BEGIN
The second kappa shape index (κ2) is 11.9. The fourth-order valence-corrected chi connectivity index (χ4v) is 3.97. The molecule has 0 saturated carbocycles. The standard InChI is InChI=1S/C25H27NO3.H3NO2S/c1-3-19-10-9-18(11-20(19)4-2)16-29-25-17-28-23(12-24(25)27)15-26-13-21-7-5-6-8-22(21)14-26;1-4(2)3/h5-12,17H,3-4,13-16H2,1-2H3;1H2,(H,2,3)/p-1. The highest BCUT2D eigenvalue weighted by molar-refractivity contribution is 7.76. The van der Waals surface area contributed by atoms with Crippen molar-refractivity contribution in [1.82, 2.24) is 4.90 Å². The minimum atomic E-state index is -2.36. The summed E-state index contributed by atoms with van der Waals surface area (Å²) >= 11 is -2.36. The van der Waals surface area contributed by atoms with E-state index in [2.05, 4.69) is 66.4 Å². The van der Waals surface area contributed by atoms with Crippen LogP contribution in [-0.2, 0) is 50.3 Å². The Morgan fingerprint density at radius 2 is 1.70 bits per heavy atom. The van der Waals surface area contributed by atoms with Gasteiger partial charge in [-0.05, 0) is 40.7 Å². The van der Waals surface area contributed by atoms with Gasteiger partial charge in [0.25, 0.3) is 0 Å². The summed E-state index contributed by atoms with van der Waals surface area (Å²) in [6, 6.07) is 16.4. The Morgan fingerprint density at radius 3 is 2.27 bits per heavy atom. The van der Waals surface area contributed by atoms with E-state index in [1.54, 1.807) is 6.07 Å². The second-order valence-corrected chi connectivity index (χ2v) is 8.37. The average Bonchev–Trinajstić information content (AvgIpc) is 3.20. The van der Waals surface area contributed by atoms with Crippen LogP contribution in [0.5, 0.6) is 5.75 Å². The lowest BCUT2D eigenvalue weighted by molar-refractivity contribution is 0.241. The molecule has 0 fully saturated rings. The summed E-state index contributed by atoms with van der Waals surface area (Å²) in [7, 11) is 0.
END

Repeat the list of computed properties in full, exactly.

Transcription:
The second kappa shape index (κ2) is 11.9. The fourth-order valence-corrected chi connectivity index (χ4v) is 3.97. The molecule has 0 saturated carbocycles. The standard InChI is InChI=1S/C25H27NO3.H3NO2S/c1-3-19-10-9-18(11-20(19)4-2)16-29-25-17-28-23(12-24(25)27)15-26-13-21-7-5-6-8-22(21)14-26;1-4(2)3/h5-12,17H,3-4,13-16H2,1-2H3;1H2,(H,2,3)/p-1. The highest BCUT2D eigenvalue weighted by molar-refractivity contribution is 7.76. The van der Waals surface area contributed by atoms with Crippen molar-refractivity contribution in [1.82, 2.24) is 4.90 Å². The minimum atomic E-state index is -2.36. The summed E-state index contributed by atoms with van der Waals surface area (Å²) >= 11 is -2.36. The van der Waals surface area contributed by atoms with E-state index in [2.05, 4.69) is 66.4 Å². The van der Waals surface area contributed by atoms with Crippen LogP contribution in [-0.2, 0) is 50.3 Å². The Morgan fingerprint density at radius 2 is 1.70 bits per heavy atom. The van der Waals surface area contributed by atoms with Gasteiger partial charge in [-0.05, 0) is 40.7 Å². The van der Waals surface area contributed by atoms with Gasteiger partial charge in [0.25, 0.3) is 0 Å². The summed E-state index contributed by atoms with van der Waals surface area (Å²) in [6, 6.07) is 16.4. The Morgan fingerprint density at radius 3 is 2.27 bits per heavy atom. The van der Waals surface area contributed by atoms with E-state index in [1.54, 1.807) is 6.07 Å². The second-order valence-corrected chi connectivity index (χ2v) is 8.37. The average Bonchev–Trinajstić information content (AvgIpc) is 3.20. The van der Waals surface area contributed by atoms with Crippen LogP contribution in [0.5, 0.6) is 5.75 Å². The lowest BCUT2D eigenvalue weighted by molar-refractivity contribution is 0.241. The molecule has 0 fully saturated rings. The summed E-state index contributed by atoms with van der Waals surface area (Å²) in [7, 11) is 0.